220 Pa. at 211, 69 A. at 671. See also Brener v. Philadelphia, 305 Pa. 182, 185-86, 157 A. 466, 467 (1931).
Urethane attempts to distinguish these cases because they all deal with proposals in which higher price was justified in order to obtain a higher quality product, whereas, the roofs to be built by Hygrade and Urethane were identical. It points to the language in Mayer Brothers that “[i]t appears, therefore, that the kind and quality of materials being equal, the Authority must accept the lowest bid.” 189 Pa. Superior Ct. at 5, 149 A.2d at 497. We believe Urethane reads the law too narrowly. While the language may refer to product quality-the factor at issue in those cases-we believe the principle for which they stand is that government entities may solicit alternative specification bids so that after the varying prices are bid, the entities may weigh the costs and benefits of different proposals. These benefits, to be sure, may relate to product quality, but they may also reflect other important values such as workplace safety or time to complete the project, etc. Accordingly, we hold that the county's concern for the safety of the patients at the Montgomery County Geriatric Rehabilitation Center was a relevant factor in determining which contractor was the lowest responsible bidder meeting specifications for the re-roofing project.
Urethane contends that the expenditure of taxpayer dollars for the use of an elevator is an extravagance unduly burdening the taxpayers. While the avoidance of extravagance is one purpose served by competitive bidding requirements, Weber v. Philadelphia, 437 Pa. 179, 183, 262 A.2d 297, 300 (1970); Conduit and Foundation Corp. v. Philadelphia, 41 Pa.Cmwlth. 641, 401 A.2d 376, 379 (1979), Urethane presented no evidence to demonstrate the alleged extravagance other than the simple fact that the elevator cost more money than the stairway. On the other hand, the county demonstrated that it could afford to pay for the elevator and that it had a legitimate safety basis for selecting the elevator in lieu of the stairway. Under these circumstances, we will not interfere in the county's decision to award the re-roofing contract to Hygrade. Our decision is in accord with the long-standing principle of competitive bidding that “on judicial review, courts, absent proof of fraud, collusion, bad faith or abuse of power, do not inquire into the wisdom of municipal actions and judicial discretion should not be substituted for administrative discretion.” Weber v. Philadelphia, 437 Pa. at 183, 262 A.2d at 299. See also Wilson v. New Castle, 301 Pa. 358, 364-365, 152 A. 102, 104 (1930).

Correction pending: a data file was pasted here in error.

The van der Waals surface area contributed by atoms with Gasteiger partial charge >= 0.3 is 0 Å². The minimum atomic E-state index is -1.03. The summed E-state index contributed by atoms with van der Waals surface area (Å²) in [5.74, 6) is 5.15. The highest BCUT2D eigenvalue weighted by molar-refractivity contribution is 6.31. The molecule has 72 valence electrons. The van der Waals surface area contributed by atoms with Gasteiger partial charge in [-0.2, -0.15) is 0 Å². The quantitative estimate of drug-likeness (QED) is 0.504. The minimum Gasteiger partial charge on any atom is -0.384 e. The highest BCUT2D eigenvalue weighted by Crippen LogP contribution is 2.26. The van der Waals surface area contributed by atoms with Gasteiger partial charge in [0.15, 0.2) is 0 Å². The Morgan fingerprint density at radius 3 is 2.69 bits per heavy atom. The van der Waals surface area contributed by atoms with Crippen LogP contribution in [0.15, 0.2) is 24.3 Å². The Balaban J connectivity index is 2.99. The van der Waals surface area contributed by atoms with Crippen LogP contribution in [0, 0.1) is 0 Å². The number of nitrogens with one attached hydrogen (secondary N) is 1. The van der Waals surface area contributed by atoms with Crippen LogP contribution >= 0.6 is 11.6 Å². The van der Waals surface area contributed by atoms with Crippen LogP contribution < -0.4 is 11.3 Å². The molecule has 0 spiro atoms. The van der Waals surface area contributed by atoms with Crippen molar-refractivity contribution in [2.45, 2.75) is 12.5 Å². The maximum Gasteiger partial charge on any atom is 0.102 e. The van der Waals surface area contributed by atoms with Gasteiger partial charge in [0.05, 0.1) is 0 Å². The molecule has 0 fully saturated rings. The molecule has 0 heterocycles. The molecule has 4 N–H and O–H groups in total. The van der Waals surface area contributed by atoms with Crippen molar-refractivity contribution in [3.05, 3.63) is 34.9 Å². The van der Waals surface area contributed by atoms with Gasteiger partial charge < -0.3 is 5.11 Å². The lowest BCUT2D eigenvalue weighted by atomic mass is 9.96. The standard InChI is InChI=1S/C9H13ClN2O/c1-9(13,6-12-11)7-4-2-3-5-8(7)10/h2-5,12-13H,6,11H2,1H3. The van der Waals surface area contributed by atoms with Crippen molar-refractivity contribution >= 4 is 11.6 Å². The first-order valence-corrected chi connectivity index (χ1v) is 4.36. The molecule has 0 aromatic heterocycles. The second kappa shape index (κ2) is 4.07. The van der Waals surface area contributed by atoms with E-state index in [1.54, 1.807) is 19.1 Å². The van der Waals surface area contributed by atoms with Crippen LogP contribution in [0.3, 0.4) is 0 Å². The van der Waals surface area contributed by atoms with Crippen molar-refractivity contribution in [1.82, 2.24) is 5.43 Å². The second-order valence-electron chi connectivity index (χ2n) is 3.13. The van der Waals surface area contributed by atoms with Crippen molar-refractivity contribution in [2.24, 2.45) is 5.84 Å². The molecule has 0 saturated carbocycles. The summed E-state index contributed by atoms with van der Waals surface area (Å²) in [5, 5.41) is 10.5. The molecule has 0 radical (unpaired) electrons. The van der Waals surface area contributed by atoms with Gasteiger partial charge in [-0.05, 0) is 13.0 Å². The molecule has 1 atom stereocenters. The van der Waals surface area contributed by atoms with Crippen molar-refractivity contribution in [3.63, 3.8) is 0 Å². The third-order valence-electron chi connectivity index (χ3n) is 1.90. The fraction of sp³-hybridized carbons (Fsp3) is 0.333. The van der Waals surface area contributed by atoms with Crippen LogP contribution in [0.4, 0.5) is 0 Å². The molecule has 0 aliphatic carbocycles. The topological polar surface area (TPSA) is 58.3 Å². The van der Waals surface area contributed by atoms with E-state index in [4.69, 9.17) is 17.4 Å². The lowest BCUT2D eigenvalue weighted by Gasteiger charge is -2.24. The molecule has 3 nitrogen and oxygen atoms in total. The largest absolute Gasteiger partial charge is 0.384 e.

AND NOW, this 16th day of May, 1997, the Order of the Court of Common Pleas of Montgomery County dated June 29, 1995, is hereby affirmed.
1. Mr. DiNenna is a resident and taxpayer of Montgomery County. He is also the owner and president of J.J.D. Urethane Co.
2. “This Court's scope of review in a mandamus action is to determine whether the trial court abused its discretion or committed an error of law and whether sufficient evidence exists to support its findings.” Randolph Vine Assoc. v. Zoning Bd. of Adjustment of Philadelphia, 132 Pa.Cmwlth. 452, 573 A.2d 255, 258 (1990).
3. The re-roofing contract was in excess of $10,000.
4. Brief for Appellants at 6.